An example of this swastika shaped sun cross was carved into a stone discovered in Ilkley Moor, England.

The stone has a double outline of a swastika, with ten cups fitting within the five curved arms. The design is similar to art of the Celtic Iron Age period (600 BC), so the carving is more likely to be dated to a later period than the majority of other Bronze age carvings discover on the moor.

The earliest Celtic crosses were found made of wood with old Irish Druid (Ogham) inscriptions dating back as early as the 2nd and 3rd century. Remember, St. Patrick lived in the 5th century. The Ogham (script) and Beith-luis-nin (alphabet) are what we call Celtic runes in layman terms.


The Book of Kells

Lastly, the third theory popular in Ireland is the belief that the Celtic Cross came from the beautiful, ornately decorated Latin book of insular art and calligraphy, The Book of Kells.

The Book of Kells is believed to have been created in a Columban monastery in ca. 800 AD. probably in either Britain or Ireland, however there are Celtic crosses which have been discovered from earlier timelines.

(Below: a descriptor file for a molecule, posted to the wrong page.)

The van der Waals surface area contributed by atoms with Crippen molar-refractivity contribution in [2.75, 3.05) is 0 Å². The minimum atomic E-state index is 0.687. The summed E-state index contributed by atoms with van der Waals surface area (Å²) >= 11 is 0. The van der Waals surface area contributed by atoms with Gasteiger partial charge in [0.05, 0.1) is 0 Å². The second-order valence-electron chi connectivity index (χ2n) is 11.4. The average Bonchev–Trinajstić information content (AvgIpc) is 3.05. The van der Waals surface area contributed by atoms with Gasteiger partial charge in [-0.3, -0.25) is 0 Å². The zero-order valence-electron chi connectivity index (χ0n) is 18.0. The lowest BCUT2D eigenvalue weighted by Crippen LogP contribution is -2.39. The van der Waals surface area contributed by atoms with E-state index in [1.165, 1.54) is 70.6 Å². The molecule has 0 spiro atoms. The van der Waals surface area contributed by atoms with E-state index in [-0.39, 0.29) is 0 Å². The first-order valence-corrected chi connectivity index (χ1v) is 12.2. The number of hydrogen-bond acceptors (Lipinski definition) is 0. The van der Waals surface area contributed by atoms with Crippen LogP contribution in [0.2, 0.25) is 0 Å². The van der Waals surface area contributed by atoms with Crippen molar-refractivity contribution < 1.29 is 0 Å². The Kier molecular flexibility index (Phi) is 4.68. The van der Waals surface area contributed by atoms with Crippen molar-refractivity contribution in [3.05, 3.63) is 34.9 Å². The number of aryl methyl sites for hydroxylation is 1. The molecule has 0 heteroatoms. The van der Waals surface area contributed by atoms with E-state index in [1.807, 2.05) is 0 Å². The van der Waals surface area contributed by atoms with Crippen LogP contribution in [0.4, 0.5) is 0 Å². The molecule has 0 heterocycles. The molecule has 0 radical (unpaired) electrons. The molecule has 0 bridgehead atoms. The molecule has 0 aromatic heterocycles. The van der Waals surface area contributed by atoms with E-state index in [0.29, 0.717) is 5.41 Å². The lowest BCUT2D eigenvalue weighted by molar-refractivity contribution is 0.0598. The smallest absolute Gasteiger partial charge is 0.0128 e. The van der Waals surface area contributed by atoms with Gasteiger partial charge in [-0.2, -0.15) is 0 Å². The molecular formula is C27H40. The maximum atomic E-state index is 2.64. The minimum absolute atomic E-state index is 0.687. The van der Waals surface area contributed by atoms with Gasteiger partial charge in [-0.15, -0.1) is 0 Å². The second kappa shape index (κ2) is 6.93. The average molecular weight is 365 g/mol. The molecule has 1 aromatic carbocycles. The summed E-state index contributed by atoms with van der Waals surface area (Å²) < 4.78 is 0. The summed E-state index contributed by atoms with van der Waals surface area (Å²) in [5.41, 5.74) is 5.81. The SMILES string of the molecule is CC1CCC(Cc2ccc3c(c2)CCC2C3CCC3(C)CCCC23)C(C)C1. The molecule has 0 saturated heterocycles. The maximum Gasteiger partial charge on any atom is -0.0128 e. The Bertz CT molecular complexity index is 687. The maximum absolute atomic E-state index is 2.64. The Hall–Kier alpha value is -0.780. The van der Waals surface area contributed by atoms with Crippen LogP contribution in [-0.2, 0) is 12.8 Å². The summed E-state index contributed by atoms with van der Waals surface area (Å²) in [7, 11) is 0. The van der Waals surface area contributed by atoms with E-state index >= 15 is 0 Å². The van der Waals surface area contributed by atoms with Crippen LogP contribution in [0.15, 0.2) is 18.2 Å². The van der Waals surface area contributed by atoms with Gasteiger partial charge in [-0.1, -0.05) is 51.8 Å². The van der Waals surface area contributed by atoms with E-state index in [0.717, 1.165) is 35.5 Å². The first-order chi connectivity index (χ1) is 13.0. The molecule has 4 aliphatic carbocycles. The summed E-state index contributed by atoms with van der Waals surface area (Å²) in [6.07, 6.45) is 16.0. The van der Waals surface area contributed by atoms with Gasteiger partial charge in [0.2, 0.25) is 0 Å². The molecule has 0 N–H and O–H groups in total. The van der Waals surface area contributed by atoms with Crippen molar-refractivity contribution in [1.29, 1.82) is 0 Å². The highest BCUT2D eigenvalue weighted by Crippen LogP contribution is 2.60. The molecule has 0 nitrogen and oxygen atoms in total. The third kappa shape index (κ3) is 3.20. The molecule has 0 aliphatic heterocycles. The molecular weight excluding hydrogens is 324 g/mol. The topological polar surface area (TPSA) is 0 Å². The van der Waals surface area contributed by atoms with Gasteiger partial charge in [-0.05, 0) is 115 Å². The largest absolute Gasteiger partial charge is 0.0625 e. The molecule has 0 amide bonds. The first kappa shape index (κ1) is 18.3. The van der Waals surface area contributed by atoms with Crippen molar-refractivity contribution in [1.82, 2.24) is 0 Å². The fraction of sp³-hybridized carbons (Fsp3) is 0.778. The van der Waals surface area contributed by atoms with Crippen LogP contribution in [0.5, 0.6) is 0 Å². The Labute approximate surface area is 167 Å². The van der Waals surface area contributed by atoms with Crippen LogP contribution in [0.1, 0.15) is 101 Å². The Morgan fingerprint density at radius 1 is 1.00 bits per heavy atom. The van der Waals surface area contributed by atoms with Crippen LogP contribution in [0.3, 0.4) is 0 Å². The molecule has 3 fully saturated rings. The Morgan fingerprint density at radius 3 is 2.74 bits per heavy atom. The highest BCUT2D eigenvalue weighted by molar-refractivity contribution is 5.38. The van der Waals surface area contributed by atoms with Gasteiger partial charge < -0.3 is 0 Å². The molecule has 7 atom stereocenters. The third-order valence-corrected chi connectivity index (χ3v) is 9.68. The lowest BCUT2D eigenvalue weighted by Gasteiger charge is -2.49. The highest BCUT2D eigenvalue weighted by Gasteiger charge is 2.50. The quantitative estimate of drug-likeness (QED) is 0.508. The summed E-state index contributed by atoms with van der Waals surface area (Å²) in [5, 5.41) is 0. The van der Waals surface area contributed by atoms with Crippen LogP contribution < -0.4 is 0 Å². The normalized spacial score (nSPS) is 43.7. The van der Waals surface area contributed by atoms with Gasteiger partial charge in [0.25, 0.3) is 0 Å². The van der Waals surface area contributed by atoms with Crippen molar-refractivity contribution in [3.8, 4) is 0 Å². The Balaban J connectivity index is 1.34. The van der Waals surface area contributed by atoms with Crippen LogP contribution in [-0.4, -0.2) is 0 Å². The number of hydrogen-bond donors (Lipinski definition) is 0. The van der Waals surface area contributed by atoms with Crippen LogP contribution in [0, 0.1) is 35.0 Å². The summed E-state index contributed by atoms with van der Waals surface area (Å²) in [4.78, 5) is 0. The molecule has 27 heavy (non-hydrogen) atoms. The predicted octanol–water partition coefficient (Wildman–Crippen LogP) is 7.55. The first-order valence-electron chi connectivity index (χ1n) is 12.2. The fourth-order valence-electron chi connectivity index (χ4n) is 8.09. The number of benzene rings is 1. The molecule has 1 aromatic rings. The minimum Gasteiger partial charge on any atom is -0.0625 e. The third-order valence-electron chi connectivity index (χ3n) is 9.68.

So it goes to reason the Book of Kells may have been a by product of the Celtic cross and and not a fore product.

Either way the manuscript is an incredible work of art and design. The vibrant colors in the hand mixed pigments is a splendor all its own, let alone the the incredibly beautiful hand painted designs.

Beautiful Photos of Ancient Celtic Crosses

This is a video of beautiful photographs featuring monolithic Celtic crosses. The soothing background music is by Tracey Hewat from "The Best of Celtic Music", Track: 02 Firelands.

Celtic Cross

A Third Theory Published June 2000 by Crichton E M Miller

There is also the belief the Celtic cross represents an ancient instrument used by people as far back as Neolithic times. The theory is that it was a survey and navigation instrument used by Ancient Egyptians and Phoenicians.

In 1997 Crichton Miller made an astounding discovery that changes our concepts of the historical and religious origins of the Celtic Cross.